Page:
{ s taf f } Stacia King | publisher - sking@starkvilledailynews.com Courtney Cox| editor - editor@townandgownmagazine.com

Announce your engagement or wedding with us! January is our Bridal issue! Wedding and engagement announcement pricing is listed at townandgownmagazine.com. Submit 15-20 wedding photos to info@ townandgownmagazine.com for review to be featured in Town and Gown Magazine. Events Town and Gown Magazine would love to be at your next event. If your organization or business is having an event please email info@townandgownmagazine.com a month before event date. We cannot promise we will be at all events, but we will try! If we missed out Send us your event photos with names from left to right (if available) and a brief description of event to info@townandgownmagazine.com or mail or drop off a disc to 304 Lampkin St., Starkville, MS 39759. Give a Town and Gown! Town and Gown Magazine offers gift cards for subscriptions. Call us at 662-323-1642 to order. Pricing listed above under subscription. Previous Issues Miss an issue? We can ship a copy of any previous issue to you for only $6. Call us at 662-323-1642.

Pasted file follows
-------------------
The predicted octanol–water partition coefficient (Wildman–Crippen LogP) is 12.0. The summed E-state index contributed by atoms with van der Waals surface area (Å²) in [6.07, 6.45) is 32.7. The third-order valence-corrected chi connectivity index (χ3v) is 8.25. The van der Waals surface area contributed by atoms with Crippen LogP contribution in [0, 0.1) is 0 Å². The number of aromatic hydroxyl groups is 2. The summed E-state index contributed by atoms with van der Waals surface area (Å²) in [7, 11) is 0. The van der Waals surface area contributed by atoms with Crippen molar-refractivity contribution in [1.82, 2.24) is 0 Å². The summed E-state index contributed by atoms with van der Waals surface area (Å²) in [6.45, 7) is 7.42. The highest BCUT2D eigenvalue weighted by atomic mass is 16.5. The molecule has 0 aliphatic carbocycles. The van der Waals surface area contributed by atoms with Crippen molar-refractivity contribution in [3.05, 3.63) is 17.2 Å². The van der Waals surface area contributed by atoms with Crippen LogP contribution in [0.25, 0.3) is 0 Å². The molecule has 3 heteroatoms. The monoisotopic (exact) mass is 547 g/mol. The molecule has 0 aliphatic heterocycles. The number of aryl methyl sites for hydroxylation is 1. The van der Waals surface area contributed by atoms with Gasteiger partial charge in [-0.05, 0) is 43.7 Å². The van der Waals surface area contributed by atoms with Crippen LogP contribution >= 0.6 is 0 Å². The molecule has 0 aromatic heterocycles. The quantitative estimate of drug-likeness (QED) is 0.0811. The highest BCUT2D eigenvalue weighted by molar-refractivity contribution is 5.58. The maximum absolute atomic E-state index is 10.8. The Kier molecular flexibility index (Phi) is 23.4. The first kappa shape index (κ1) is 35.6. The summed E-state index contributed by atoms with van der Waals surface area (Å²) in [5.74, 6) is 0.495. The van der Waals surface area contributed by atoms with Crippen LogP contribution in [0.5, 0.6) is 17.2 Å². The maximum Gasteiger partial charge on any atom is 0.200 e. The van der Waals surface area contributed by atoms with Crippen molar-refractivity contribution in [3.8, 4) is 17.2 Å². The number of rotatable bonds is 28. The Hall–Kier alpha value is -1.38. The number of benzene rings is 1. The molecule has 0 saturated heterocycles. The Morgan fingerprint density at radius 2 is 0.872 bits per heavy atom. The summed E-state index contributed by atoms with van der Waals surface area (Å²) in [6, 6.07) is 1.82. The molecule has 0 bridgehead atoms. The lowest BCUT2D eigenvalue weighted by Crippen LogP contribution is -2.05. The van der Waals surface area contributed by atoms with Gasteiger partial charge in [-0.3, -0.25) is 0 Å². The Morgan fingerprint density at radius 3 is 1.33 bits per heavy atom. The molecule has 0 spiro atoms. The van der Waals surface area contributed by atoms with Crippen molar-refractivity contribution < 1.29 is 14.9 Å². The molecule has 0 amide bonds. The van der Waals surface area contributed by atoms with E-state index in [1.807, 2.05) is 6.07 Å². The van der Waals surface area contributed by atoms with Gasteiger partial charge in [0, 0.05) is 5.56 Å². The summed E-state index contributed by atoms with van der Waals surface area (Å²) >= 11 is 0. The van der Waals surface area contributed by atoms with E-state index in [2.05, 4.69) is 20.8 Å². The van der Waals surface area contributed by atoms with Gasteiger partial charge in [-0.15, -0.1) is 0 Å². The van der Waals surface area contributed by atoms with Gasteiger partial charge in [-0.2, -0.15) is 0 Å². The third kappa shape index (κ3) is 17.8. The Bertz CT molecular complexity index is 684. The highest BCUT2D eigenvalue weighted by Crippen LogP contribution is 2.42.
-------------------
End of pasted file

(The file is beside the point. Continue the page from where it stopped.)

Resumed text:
6 | TOWNANDGOWNMAGAZINE.COM

{ acco un t exe c u ti ve s } Carole Ann Doughty - caroleann@townandgownmagazine.com

{writ ers} Joe Lee Richelle Putanam Courtney Cox Divian Connor Katie Langley Amy Myers Erin Blankenship Sue Minchew Emily Jones Kelly White {photographers} Hunter Hart Margaret Mcmullen Adrianne Horne DIvian Connor Amy Myers {fashion spread} Hunter Hart - photographer Chromatix on Main - hair Merle Norman Luna Bella- make-up {Int erns} Sarah Massey Adrianne Horne Lauren Greene {page design} Courtney Cox {adver t ising design} Chris Mcmillen Reproductions in whole or in part,without written permission,is strictly prohibited. No responsibility can be assumed for unsolicited manuscripts, articles or photographs. We reserve the right to edit submissions before publication. Town & Gown is a free magazine published monthly and distributed in and around Starkville and the Golden Triangle area. Subscriptions are available for mail customers. For subscriptions or inquiries,write Town & Gown Magazine, P.O. Box 1068, Starkville, MS, 39760, or call 662.323.1642.